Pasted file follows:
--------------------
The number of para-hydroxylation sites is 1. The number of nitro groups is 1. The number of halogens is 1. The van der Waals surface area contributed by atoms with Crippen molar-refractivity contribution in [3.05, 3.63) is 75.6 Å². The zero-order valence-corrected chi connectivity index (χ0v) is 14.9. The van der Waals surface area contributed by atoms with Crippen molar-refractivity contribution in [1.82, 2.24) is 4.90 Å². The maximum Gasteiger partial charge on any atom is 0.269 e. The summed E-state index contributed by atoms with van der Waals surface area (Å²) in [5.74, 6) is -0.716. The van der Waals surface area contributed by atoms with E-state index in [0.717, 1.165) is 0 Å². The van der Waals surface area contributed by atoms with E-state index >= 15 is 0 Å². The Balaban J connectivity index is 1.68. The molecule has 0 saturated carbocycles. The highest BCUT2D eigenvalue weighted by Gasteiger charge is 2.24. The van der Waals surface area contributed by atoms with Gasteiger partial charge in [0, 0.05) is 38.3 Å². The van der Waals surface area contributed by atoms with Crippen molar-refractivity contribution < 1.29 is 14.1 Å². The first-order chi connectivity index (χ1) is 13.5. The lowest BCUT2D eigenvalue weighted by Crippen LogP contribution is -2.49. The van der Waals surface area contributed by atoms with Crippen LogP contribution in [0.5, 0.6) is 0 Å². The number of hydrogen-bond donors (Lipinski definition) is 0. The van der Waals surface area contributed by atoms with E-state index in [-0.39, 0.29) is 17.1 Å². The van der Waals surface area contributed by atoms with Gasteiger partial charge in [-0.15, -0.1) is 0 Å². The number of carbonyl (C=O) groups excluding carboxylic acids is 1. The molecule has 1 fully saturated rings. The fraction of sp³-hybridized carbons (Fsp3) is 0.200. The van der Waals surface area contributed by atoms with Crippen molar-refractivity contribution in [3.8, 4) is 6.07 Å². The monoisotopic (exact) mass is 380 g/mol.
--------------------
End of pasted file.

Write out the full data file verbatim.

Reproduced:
The number of para-hydroxylation sites is 1. The number of nitro groups is 1. The number of halogens is 1. The van der Waals surface area contributed by atoms with Crippen molar-refractivity contribution in [3.05, 3.63) is 75.6 Å². The zero-order valence-corrected chi connectivity index (χ0v) is 14.9. The van der Waals surface area contributed by atoms with Crippen molar-refractivity contribution in [1.82, 2.24) is 4.90 Å². The maximum Gasteiger partial charge on any atom is 0.269 e. The summed E-state index contributed by atoms with van der Waals surface area (Å²) in [5.74, 6) is -0.716. The van der Waals surface area contributed by atoms with E-state index in [0.717, 1.165) is 0 Å². The van der Waals surface area contributed by atoms with E-state index >= 15 is 0 Å². The Balaban J connectivity index is 1.68. The molecule has 0 saturated carbocycles. The highest BCUT2D eigenvalue weighted by Gasteiger charge is 2.24. The van der Waals surface area contributed by atoms with Gasteiger partial charge in [0, 0.05) is 38.3 Å². The van der Waals surface area contributed by atoms with Crippen molar-refractivity contribution < 1.29 is 14.1 Å². The first-order chi connectivity index (χ1) is 13.5. The lowest BCUT2D eigenvalue weighted by Crippen LogP contribution is -2.49. The van der Waals surface area contributed by atoms with Crippen LogP contribution in [0.5, 0.6) is 0 Å². The number of hydrogen-bond donors (Lipinski definition) is 0. The van der Waals surface area contributed by atoms with E-state index in [-0.39, 0.29) is 17.1 Å². The van der Waals surface area contributed by atoms with Gasteiger partial charge in [-0.15, -0.1) is 0 Å². The number of carbonyl (C=O) groups excluding carboxylic acids is 1. The molecule has 1 fully saturated rings. The fraction of sp³-hybridized carbons (Fsp3) is 0.200. The van der Waals surface area contributed by atoms with Crippen molar-refractivity contribution in [3.8, 4) is 6.07 Å². The monoisotopic (exact) mass is 380 g/mol.